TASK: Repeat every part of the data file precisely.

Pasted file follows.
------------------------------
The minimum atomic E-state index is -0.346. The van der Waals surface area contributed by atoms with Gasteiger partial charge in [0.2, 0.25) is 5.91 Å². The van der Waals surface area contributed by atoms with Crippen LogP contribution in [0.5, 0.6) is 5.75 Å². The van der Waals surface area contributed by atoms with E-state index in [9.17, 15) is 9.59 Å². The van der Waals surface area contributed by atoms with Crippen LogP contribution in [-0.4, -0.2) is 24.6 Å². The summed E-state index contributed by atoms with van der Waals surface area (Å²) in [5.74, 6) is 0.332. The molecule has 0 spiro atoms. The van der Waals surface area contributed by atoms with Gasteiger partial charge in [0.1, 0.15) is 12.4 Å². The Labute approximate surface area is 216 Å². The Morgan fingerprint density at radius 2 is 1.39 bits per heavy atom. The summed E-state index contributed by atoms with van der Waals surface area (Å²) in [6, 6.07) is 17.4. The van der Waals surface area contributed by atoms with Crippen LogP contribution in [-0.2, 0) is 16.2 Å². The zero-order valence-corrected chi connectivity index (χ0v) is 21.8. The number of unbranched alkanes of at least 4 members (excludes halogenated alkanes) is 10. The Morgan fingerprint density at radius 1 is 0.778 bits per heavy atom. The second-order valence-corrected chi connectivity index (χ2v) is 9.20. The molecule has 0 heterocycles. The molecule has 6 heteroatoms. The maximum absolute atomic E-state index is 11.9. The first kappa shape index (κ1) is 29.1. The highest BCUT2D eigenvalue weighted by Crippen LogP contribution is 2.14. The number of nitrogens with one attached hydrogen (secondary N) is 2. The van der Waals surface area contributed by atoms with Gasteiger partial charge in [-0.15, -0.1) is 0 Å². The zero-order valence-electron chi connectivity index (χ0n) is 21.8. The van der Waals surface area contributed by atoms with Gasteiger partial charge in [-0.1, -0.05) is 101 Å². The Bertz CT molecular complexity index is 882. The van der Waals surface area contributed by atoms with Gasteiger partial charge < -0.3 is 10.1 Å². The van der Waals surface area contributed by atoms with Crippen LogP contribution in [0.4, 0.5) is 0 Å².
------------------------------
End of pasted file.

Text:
The minimum atomic E-state index is -0.346. The van der Waals surface area contributed by atoms with Gasteiger partial charge in [0.2, 0.25) is 5.91 Å². The van der Waals surface area contributed by atoms with Crippen LogP contribution in [0.5, 0.6) is 5.75 Å². The van der Waals surface area contributed by atoms with E-state index in [9.17, 15) is 9.59 Å². The van der Waals surface area contributed by atoms with Crippen LogP contribution in [-0.4, -0.2) is 24.6 Å². The summed E-state index contributed by atoms with van der Waals surface area (Å²) in [5.74, 6) is 0.332. The molecule has 0 spiro atoms. The van der Waals surface area contributed by atoms with Gasteiger partial charge in [0.1, 0.15) is 12.4 Å². The Labute approximate surface area is 216 Å². The Morgan fingerprint density at radius 2 is 1.39 bits per heavy atom. The summed E-state index contributed by atoms with van der Waals surface area (Å²) in [6, 6.07) is 17.4. The van der Waals surface area contributed by atoms with Crippen LogP contribution in [-0.2, 0) is 16.2 Å². The zero-order valence-corrected chi connectivity index (χ0v) is 21.8. The number of unbranched alkanes of at least 4 members (excludes halogenated alkanes) is 10. The Morgan fingerprint density at radius 1 is 0.778 bits per heavy atom. The second-order valence-corrected chi connectivity index (χ2v) is 9.20. The molecule has 0 heterocycles. The molecule has 6 heteroatoms. The maximum absolute atomic E-state index is 11.9. The first kappa shape index (κ1) is 29.1. The highest BCUT2D eigenvalue weighted by Crippen LogP contribution is 2.14. The number of nitrogens with one attached hydrogen (secondary N) is 2. The van der Waals surface area contributed by atoms with Gasteiger partial charge in [-0.15, -0.1) is 0 Å². The zero-order valence-electron chi connectivity index (χ0n) is 21.8. The van der Waals surface area contributed by atoms with Gasteiger partial charge in [-0.1, -0.05) is 101 Å². The Bertz CT molecular complexity index is 882. The van der Waals surface area contributed by atoms with Gasteiger partial charge < -0.3 is 10.1 Å². The van der Waals surface area contributed by atoms with Crippen LogP contribution in [0.4, 0.5) is 0 Å².